Hey, two weeks on the trot! Is this some kind of record? Well, yeah, it's a blog . . . You really are a mentallist when you start interviewing yourself, aren't you? Politicans do it regularly.
Guess who came marching into my living room on Tuesday, after an absence of 15 years?
Lynda and I invited Emily and Rob (Emily always calls him Mr. Cochrane) round for lunch and a chat. Lynda cooked a beautiful veg curry with cauliflower cooked Japanese style - as shown to her by Hisami a world ago. We ate in the garden, it being a glorious sunny day. I say 'ate', 'scoffed' is probably the more-accurate verb here. We came back indoors, after scoffing a few of Lynda's homemade scones with strawberry jam, to play some music. I say 'scoffing', but 'eating' is probably the more-accurate word here, as we were all slowing down a bit after the curry.
Emily plays the cello. Lynda practically swoons when ever she hears the cello played well and was looking forward to some Elgar but, as soon as Emily got her cello out, I got my accoustic guitar out. I had been waiting for this opportunity. I played Emily an English reel which she learned in the blink of an eye. We started to run through it together. By the time we had gone a couple of times round the tune Em was playing seconds as well as the melody, being the terrific muso she is. It was sounding soooooo good. Emily's musical background is ideal for the onbeat cool of English dance music. I decide to switch on the ol' recorder to let her have a listen to how good she is. We were just hitting in to the second A part, when in he walks:
Rob the Bones. I say, Rob the bloody Bones.
In 1985, Geoff Walton, Rob Coppard, Adam Fenn and me, were recruited to play at, and promote in the lead up to, the 1986 Etruria Garden Festival. We were separated from the other musos and thrown together by Baz (RIP) because we all played folk stuff. As it was, Rob had become a minor celebrity (which reminds me that, a couple of years before that, Arthur Scargill had figured in the musical life of my family. But, of course, he was a miner celebrity, not the same thing at all).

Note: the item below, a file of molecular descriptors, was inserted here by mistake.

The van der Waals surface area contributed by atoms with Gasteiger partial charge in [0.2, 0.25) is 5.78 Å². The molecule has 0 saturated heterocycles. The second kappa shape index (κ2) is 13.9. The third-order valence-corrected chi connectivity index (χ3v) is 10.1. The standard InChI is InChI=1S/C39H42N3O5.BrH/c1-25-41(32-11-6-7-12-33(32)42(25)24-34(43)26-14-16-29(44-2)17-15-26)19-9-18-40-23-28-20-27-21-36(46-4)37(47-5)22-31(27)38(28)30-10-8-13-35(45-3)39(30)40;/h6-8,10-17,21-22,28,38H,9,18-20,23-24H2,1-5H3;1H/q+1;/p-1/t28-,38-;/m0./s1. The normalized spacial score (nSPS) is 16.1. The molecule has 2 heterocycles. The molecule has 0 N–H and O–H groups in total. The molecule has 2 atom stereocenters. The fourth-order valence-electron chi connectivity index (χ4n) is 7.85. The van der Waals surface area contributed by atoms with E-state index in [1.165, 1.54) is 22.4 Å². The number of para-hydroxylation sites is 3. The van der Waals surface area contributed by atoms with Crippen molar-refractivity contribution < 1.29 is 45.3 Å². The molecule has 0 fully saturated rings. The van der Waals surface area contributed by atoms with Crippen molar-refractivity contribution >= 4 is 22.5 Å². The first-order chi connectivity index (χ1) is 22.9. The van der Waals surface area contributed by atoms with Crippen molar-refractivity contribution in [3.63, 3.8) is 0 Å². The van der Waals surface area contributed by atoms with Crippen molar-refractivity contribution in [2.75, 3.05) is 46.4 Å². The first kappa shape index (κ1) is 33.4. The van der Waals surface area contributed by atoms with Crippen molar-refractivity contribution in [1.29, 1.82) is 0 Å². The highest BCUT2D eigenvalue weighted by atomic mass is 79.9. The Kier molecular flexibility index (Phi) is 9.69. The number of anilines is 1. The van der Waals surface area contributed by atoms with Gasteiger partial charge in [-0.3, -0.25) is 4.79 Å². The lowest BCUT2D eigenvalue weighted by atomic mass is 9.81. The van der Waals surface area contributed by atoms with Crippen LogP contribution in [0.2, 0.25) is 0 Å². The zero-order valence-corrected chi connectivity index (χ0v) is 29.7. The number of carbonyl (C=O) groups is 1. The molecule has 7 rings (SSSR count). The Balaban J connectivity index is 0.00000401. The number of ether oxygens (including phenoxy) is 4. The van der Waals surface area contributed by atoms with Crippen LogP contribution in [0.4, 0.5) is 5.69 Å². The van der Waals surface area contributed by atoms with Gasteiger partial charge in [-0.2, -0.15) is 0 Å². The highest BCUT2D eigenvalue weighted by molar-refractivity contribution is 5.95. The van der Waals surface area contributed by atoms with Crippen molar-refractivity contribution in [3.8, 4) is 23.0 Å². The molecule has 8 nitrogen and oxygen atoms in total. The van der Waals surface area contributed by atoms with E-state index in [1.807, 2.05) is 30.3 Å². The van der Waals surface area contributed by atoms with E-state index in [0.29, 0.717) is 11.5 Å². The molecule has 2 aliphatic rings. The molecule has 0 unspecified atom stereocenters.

Rob the Bones' celebrity was due to his appearances on the Ester Rantzen show, 'That's Life', as a bones player. There was a competition, as far as I can recall, to find out who was the best bones player in England. I don't remember now why it was deemed so important to know that. Anyhow, I don't think Rob actually won it, but he did capture the interest of a lot of people in along the way. He is terrifically good at bones playing - two-handed and everything. The role of Geoff, Adam and me was to play music to showcase Rob. That is why after we had to briefly consider Geoff's 'Bodran Bodran' and 'The Friendly Pebbles' I hastily came up with the name: BONESHAKER.
We turned out to be the only musicians hired by the Festival who were more interested in making music than getting pissed, smoking dope, and aimlessly jaming over rock riffs for hours. I am not saying we were not guilty of any of that. I am just saying organised music was our priority. Consequently, when it came to crunch time, Boneshaker was the only band that had got an act together. It followed that, initially, at least, we got all the gigs - all the live promotions, all the radio gigs and all the TV. We were literally on one or the other at least once a day for weeks. We did the lot. Local radio local to us and in far-off towns. We did Woman's Hour on Radio 4; Folk On 2; that worldwide programme; early morning TV programmes; daytime TV. Our favourite was Saturday Superstore with Keith Chegwin. I loved doing that cuz not only did i like the programme, I got some goody bags to take home to Amy who was 6 at the time. We gigged with a whole motley crew at the Etruria Fest: Bob Holness; Grot Bags; The Yetties; etc., etc. And laugh? I laughed my bloody head off. We played at the front gate; in the African Village, in the Japanese Garden, on the train - everywhere - And, oh, yeah, we featured in a channel 4 documentary called, 'Stoke in Bloom'. The whole thing was a blast.